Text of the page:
BEIRUT — At least five Syrian refugees who boarded a smuggler boat bound for Cyprus in hopes of escaping the deteriorating situation in Lebanon were instead deported to Syria after their vessel was pushed back to Lebanon by Cypriot authorities, human rights monitors said.
Marielle Hayek, program coordinator with the Access Center for Human Rights, a group that monitors the conditions of Syrian refugees in Lebanon, told L’Orient Today the group has confirmed that 15 Syrians were deported by Lebanese authorities on Tuesday, of whom five had been passengers on a boat that was intercepted on May 16 off the coast of Cyprus
“Cypriot authorities checked the documents of the people on board and then denied entry to Cyprus and pushed them back to Lebanon,” she said.
Of the 56 people who were on board, 18 Syrians were detained by Lebanese General Security because they had entered Lebanon irregularly since April 2019. Five of them were deported Tuesday and are now believed to be in detention in Syria, Hayek said. Others were either released or are detained in Lebanon and still facing potential expulsion.
Before 2019, Lebanon generally had a policy of not deporting Syrians, even those who lacked legal residency documents. However, in May of 2019, Lebanese authorities began implementing decisions by the Higher Defense Council and General Security that authorized them to forcibly deport Syrians who had entered the country illegally after April 24 of that year.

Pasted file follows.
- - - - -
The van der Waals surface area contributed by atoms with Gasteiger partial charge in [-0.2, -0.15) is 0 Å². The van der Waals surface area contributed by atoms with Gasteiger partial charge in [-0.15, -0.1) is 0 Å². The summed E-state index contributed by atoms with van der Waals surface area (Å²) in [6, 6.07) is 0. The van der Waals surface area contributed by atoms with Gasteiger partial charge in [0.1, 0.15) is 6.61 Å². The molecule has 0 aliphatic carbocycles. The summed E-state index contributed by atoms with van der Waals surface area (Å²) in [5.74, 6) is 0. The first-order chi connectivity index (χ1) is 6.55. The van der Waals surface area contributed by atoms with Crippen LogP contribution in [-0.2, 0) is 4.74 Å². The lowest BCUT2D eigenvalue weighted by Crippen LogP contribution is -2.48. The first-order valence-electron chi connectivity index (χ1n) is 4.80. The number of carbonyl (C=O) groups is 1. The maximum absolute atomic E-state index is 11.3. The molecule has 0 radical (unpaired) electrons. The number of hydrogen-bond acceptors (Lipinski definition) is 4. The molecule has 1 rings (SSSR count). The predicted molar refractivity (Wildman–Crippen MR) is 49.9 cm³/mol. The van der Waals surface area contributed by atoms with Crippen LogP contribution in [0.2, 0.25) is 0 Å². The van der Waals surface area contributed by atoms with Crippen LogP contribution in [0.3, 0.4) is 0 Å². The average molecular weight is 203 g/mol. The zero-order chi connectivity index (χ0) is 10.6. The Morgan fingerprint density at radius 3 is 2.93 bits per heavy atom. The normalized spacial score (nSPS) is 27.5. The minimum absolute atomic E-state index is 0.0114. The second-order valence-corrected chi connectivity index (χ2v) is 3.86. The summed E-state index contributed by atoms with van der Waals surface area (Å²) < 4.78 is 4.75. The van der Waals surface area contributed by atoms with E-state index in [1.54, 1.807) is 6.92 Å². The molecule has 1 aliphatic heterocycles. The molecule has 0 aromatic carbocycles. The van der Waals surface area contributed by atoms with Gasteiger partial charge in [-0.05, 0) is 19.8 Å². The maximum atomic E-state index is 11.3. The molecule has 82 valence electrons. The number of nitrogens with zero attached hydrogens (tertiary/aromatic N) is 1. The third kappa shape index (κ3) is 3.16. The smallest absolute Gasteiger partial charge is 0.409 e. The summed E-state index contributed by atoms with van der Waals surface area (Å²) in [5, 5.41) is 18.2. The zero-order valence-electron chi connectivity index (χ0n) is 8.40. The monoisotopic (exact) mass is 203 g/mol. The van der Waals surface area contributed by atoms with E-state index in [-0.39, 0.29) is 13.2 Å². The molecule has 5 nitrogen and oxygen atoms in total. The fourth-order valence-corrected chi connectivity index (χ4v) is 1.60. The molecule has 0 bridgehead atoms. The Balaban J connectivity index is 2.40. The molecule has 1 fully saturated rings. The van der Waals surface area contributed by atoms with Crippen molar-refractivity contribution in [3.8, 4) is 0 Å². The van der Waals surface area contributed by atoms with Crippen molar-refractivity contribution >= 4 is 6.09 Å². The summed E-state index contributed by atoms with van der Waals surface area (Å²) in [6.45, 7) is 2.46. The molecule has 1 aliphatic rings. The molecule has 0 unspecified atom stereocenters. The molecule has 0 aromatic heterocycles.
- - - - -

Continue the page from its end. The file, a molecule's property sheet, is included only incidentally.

The agency reported at the time that more than 2,730 Syrians had been deported under the rule between May 21 and Aug. 28, 2019.
Hayek said the deportations seemed to have largely come to a halt in 2020 with the COVID-19 pandemic and closure of borders. Since then, she said, the group had documented one deportation case in April 2021, but this week’s expulsions “are the first collective cases that we know of.”
In response to questions about the deportations, a spokesman for General Security said the agency “does not carry out any forcible deportations of Syrians except for those to whom the decision of the Higher Defense Council issued on April 24, 2019, applies, which stipulates the deportation of Syrians who are proven to have entered Lebanon surreptitiously after that date.”
However, the agency posted photographs on its Twitter account Thursday showing its Director-General Abbas Ibrahim meeting with Cypriot Minister of the Interior Nikos Nouris and police chief Stelios Papatheodorou. A statement posted with the pictures said the men had spoken about “the issue of illegal immigration to Cyprus and how to deal with this phenomenon in the best and most effective way possible.”
When asked on Thursday about the deportations of Syrian refugees, the United Nations refugee agency (UNHCR) said it “could not comment on individual cases,” but added that “in all cases of potential deportation, UNHCR advocates for the appropriate legal and procedural safeguards to be applied, and for persons who express a fear of return to their country of origin to have their protection concerns fully assessed.”